If you’re really struggling to tolerate your prescription, you can even start by applying a thin layer of moisturizer before you apply the retinoid (and then again after). This creates a buffer or a “moisture sandwich,” and it can really help mitigate those nasty side effects. Many people worry that their retinoid won’t work if they apply moisturizer first, but it will—it will just take longer to see the results. If you’re experiencing serious irritation, though, it’s worth the wait to avoid this. 

While you should always try to avoid serious irritation, keep in mind that it’s normal to experience flaking when you start using a prescription. Technically, this means it’s working. After you apply retinol, it takes about 48 hours to see flaking. So, if you can tolerate it, allow this phase of retinization to run its course. If you want to avoid flaking or have an event coming up, you can continue to buffer with moisturizer. 

Finally, remember that the journey doesn’t have to be linear. You can always make adjustments based on your skin’s needs, taking things like seasonal changes into account. For example, come winter, you might revert to a shorter window between retinol and moisturizer application.

If you’re using a prescription retinoid, here’s how the rest of your skincare routine should change.

Non-Prescription Retinol

Non-prescription retinol products are a little easier since they’re less likely to cause irritation, but they still shouldn’t be underestimated. Always err on the side of caution and slowly work your way up to letting your non-prescription retinol soak in for the full 10 minutes.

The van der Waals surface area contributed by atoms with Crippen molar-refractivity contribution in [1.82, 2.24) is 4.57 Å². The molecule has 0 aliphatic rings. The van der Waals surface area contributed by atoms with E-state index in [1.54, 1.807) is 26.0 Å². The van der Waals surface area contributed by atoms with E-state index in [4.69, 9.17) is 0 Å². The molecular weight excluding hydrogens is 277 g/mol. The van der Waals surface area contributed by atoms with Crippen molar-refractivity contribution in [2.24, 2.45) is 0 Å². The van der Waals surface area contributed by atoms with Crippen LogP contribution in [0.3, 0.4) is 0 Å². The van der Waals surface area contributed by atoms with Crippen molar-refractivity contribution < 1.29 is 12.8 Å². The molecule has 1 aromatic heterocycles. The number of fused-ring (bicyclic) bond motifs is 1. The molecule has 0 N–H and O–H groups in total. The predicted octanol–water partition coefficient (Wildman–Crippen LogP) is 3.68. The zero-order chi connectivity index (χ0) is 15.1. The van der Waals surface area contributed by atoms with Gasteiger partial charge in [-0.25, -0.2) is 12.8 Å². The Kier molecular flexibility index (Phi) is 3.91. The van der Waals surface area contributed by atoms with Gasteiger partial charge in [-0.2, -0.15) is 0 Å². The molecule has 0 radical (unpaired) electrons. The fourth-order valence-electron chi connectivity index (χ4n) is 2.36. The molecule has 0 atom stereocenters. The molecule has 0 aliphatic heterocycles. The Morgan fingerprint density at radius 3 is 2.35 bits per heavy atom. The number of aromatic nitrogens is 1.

You can learn more about how to incorporate retinol into your routine by following this Beginner’s Guide to Retinol and Retinoids

Should You Apply Retinol to Dry or Damp Skin?

Applying your retinol to damp skin is best (if you can tolerate it). Per my Golden Minute Rule, I always recommend swiping a toner on right after cleansing to prevent water evaporation. Then, I suggest applying your treatment product (in this case, retinol) while your skin is still slightly damp from the toner as this enhances penetration. This also allows the skin to stay hydrated and helps maintain your moisture barrier.

One caveat is that, since applying a product to damp skin enhances penetration, it could potentially also lead to increased irritation (especially with a prescription retinoid). In this case, apply your toner, then let the skin dry for about one minute. You don’t want to wait much longer than that since this is when water evaporation starts to occur, which could backfire and lead to dehydration. 

Finally, slugging may be a trendy way to improve barrier function, but you should never slug when using active ingredients like retinol or exfoliating acids. Since petrolatum is so occlusive, it will force those ingredients deeper into the skin, which can quickly lead to irritation. Here’s everything you need to know about slugging.

Disclaimer: Content found on and, including text, images, audio, or other formats were created for informational purposes only. The Content is not intended to be a substitute for professional medical advice, diagnosis, or treatment. Always seek the advice of your physician or another qualified health provider with any questions you may have regarding a medical condition. Never disregard professional medical advice or delay in seeking it because of something you have read on this website or blog.